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Burang County has border with Nepal's Karnali Zone, Humla District. Further west, India's Uttarakhand State, Pithoragarh district borders. Buddhist, Hindu and Jain pilgrims going to Lake Manasarovar and Mount Kailash enter from Nepal via Simikot,and from India via Dharchula.
It seems that the Tegla kar (Lying Tiger fort) near Burang was built during the Zhangzhung dynasty which was conquered by the Tibetan king Songtsen Gampo in the early 7th century CE. It became the main fort of the Burang (Purang) Kingdom, in the 10th century under King Kori, one of the two sons of Tashi Gon, King of the Guge Kingdom.
The Guge and Burang kingdoms were separated about the late 11th century, when king Logtsha Tsensong founded an independent realm. In about 1330 the 13th king Sonam De took over the important Malla kingdom (alias Yatse; not to be confused with the Malla dynasty of central Nepal) in western Nepal on the extinction of the local dynasty. The dynasty of Burang kings died out shortly before 1376. The territory was subsequently dominated in turns by the neighbouring kingdoms Guge and Mustang.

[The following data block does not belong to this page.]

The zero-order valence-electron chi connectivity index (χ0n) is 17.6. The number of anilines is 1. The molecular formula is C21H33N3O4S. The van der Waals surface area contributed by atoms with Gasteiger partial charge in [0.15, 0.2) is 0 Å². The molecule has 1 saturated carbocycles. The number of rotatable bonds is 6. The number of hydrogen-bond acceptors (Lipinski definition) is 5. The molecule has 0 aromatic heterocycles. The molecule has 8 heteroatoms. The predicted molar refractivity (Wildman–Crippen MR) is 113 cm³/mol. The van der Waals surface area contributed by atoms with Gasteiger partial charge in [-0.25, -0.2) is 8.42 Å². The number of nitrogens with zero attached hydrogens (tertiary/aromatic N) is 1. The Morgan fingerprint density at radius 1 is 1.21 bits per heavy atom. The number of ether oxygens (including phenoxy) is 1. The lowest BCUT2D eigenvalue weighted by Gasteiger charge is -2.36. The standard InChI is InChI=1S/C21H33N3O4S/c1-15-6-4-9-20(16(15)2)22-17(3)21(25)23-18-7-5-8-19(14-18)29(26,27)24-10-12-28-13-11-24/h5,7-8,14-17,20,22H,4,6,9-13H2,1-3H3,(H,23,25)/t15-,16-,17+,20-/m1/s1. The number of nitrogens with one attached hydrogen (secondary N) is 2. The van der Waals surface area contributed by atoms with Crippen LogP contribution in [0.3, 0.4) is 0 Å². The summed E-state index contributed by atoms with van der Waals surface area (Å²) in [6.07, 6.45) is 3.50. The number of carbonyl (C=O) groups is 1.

Burang is an important barley-growing region and traditionally barley and salt from the salt lakes to the north of Taklakot made up the bulk of the trade to the south, while rice and a wide range of luxuries were traded back into Tibet from Nepal. The local villagers (known as Burangbas) carried the produce across the ranges into Nepal on caravans of sheep and goats during the summer and autumn.
Sheep and goats are fitted with double packs which can carry up to 30 kg of barley or salt on the 3 week journey to the terai or low-lands of Nepal.In winter and early spring the region is often in total isolation, cut off by heavy snow falls.
with the river Ganges upstream tributary is the Mabja Tsangpo or Saryu Karnali River's Peacock Mouth, it source from the glaciers on the northern slopes of the Himalaya 50 kilometres (30 mi) NW of Burang.